A mother at Kakuma District Hospital, Kenya, is happy that her child is HIV-free, thanks to prevention of mother-to-child transmission services. Eric Bond/Elizabeth Glaser Pediatric AIDS Foundation 2019.

Mother-to-Child Transmission of HIV Is Creeping Back—Here’s How to Stop It

In a worrisome trend, mother-to-child transmission of HIV have been creeping back in a handful of countries over the last 18 months—jeopardizing progress in settings that once held the promise of eliminating pediatric AIDS.

This setback has been recorded despite the fact that MTCT rates in hardest-hit countries across sub-Saharan African have dropped steadily over the last decade. Since prevention of MTCT programs began more than 20 years ago, 1.1 million deaths and 2 million infections have been averted among children. Approximately 82% of HIV-positive pregnant women now have access to lifesaving medicines.

Rising MTCT rates require organizations at the front lines of service delivery to take a step back and ask how this happened and how we need to shift course.

Prenatal and postnatal care services are essential in preventing new infections in children, but also serve as a critical service delivery point for women and girls. In 2018, nearly 40% of new diagnoses in Elizabeth Glaser Pediatric AIDS Foundation programs were through service around pregnancy, indicating that quality of care within this timeframe is integral to achieving and sustaining epidemic control.

3 key points highlight concerning trends in MTCT, and opportunities to address critical gaps:

Increasing MTCT and teen pregnancy in Kenya: While Kenya has made substantial progress, between 2015 and 2018 MTCT rates increased from 8.3% to 12.4%. During the same time, teen pregnancies increased 12%, raising questions around how to meet the complex needs of teen mothers with HIV.

Performance gap in low volume sites: EGPAF analysis in Tanzania indicates a significant performance gap between PEPFAR-supported sites and those in the same regions without it. More than 90% of people newly diagnosed in PEPFAR-supported sites were initiated on treatment, compared to less than half in nonsupported sites.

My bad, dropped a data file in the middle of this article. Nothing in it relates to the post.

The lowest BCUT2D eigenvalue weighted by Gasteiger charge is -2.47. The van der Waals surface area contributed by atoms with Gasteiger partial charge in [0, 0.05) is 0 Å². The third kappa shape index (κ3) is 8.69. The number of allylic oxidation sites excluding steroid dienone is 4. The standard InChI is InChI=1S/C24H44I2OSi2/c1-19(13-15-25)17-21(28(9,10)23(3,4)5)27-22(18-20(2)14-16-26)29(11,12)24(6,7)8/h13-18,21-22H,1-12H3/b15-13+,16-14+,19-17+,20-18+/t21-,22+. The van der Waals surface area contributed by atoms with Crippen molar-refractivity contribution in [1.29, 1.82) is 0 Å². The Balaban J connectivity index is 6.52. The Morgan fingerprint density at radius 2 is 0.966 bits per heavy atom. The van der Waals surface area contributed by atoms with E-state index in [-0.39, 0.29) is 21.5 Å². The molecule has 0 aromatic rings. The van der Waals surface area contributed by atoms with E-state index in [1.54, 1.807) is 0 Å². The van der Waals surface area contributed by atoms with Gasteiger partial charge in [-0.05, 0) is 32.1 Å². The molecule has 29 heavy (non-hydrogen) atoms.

Different countries = different strategies: UNICEF and UNAIDS recently released the first results from a “stacked bar” modelling to determine at what point in pregnancy and breastfeeding new pediatric HIV infections occur, which illustrates the need for tailored strategies to address specific gaps. In Eswatini, more than half of new pediatric infections occurred because HIV-positive women did not receive treatment during pregnancy and breastfeeding. Conversely, in Kenya, nearly half of new pediatric infections occurred because women did not continue treatment throughout pregnancy and breastfeeding. Customized approaches are needed to succeed in unique country contexts.

The complexity of these disparate but related patient dynamics require the global community to redefine MTCT prevention. Providing mothers with lifelong antiretrovirals was a game changer, which in hindsight, led to intensified focus around one aspect of prevention services. Striving for HIV-negative births should not eclipse other goals of comprehensive services, including primary HIV prevention and efforts to meet family planning needs.

To drive programmatic improvement—and reverse increasing infection rates—we are mapping the following approaches:

  • Improve maternal retesting during pregnancy, labor and delivery, and breastfeeding, particularly in lower prevalence settings.
  • Intensify data monitoring to improve tracking of maternal retesting during pregnancy and breastfeeding, follow-up of mother-baby pairs, and maternal and infant outcomes.
  • Improve linkage to prevention services for the pregnant and breastfeeding women who test HIV-negative.
  • Expand proven youth-friendly pregnancy services to improve health outcomes for young women and babies. Through Kenya’s JUA program, implemented from 2017 – 2019, viral suppression among pregnant adolescents and young mothers increased from 29% to 94%.
  • Scale up use of point-of-care early infant diagnosis which has demonstrated effectiveness in reducing median time to return results from 55 days to same-day. There is real opportunity to expand this technology to include viral load monitoring for pregnant and breastfeeding women.
  • Expand proven models for intensified follow-up and retention of mother-baby pairs, including established approaches like the community focal mother model.
  • Expand male-tailored services, such as Lesotho’s male corner model, which helped increase viral suppression rates among adult men to 87%—compared with 63% nationally.

While each of the above components individually represent important focus areas in our programs, combined they are an opportunity to markedly improve MTCT services.  

Last week, global health leaders convened in Rwanda for ICASA, the largest African conference on HIV/AIDS. The global community must view rising MTCT rates seriously and with purpose. Leading partners, notably WHO and UNICEF, took steps to address stagnation around children and youth during the conference, and more importantly, in the next phase of the AIDS response.

Increasing rates are another reminder that with HIV, vigilance is essential and complacency begets failure. If we are to maintain progress of the last 3 decades, we must heed this wakeup call and redefine the best ways to prevent MTCT—or risk losing what we’ve gained.


Chip Lyons is the president and CEO of the Elizabeth Glaser Pediatric AIDS Foundation, the world’s leading organization committed to the elimination of HIV/AIDS in children, youth, and families.

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A mother at Kakuma District Hospital, Kenya, is happy that her child is HIV-free, thanks to prevention of mother-to-child transmission services. Eric Bond/Elizabeth Glaser Pediatric AIDS Foundation 2019.